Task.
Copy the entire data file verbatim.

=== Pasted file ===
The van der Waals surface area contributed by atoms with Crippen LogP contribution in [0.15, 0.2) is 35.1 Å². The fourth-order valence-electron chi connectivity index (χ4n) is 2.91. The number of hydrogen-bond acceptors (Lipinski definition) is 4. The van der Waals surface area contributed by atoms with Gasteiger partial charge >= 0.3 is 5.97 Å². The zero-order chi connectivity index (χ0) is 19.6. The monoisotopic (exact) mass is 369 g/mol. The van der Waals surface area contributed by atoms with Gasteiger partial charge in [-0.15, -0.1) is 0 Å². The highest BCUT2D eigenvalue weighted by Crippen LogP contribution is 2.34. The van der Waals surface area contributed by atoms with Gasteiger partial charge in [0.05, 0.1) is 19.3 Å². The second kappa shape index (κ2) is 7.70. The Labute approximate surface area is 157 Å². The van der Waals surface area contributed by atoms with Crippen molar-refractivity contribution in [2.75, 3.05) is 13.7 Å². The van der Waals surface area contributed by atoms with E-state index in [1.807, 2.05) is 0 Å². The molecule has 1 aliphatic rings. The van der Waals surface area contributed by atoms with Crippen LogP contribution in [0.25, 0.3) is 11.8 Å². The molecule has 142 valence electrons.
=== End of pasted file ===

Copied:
The van der Waals surface area contributed by atoms with Crippen LogP contribution in [0.15, 0.2) is 35.1 Å². The fourth-order valence-electron chi connectivity index (χ4n) is 2.91. The number of hydrogen-bond acceptors (Lipinski definition) is 4. The van der Waals surface area contributed by atoms with Gasteiger partial charge >= 0.3 is 5.97 Å². The zero-order chi connectivity index (χ0) is 19.6. The monoisotopic (exact) mass is 369 g/mol. The van der Waals surface area contributed by atoms with Gasteiger partial charge in [-0.15, -0.1) is 0 Å². The highest BCUT2D eigenvalue weighted by Crippen LogP contribution is 2.34. The van der Waals surface area contributed by atoms with Gasteiger partial charge in [0.05, 0.1) is 19.3 Å². The second kappa shape index (κ2) is 7.70. The Labute approximate surface area is 157 Å². The van der Waals surface area contributed by atoms with Crippen molar-refractivity contribution in [2.75, 3.05) is 13.7 Å². The van der Waals surface area contributed by atoms with E-state index in [1.807, 2.05) is 0 Å². The molecule has 1 aliphatic rings. The van der Waals surface area contributed by atoms with Crippen LogP contribution in [0.25, 0.3) is 11.8 Å². The molecule has 142 valence electrons.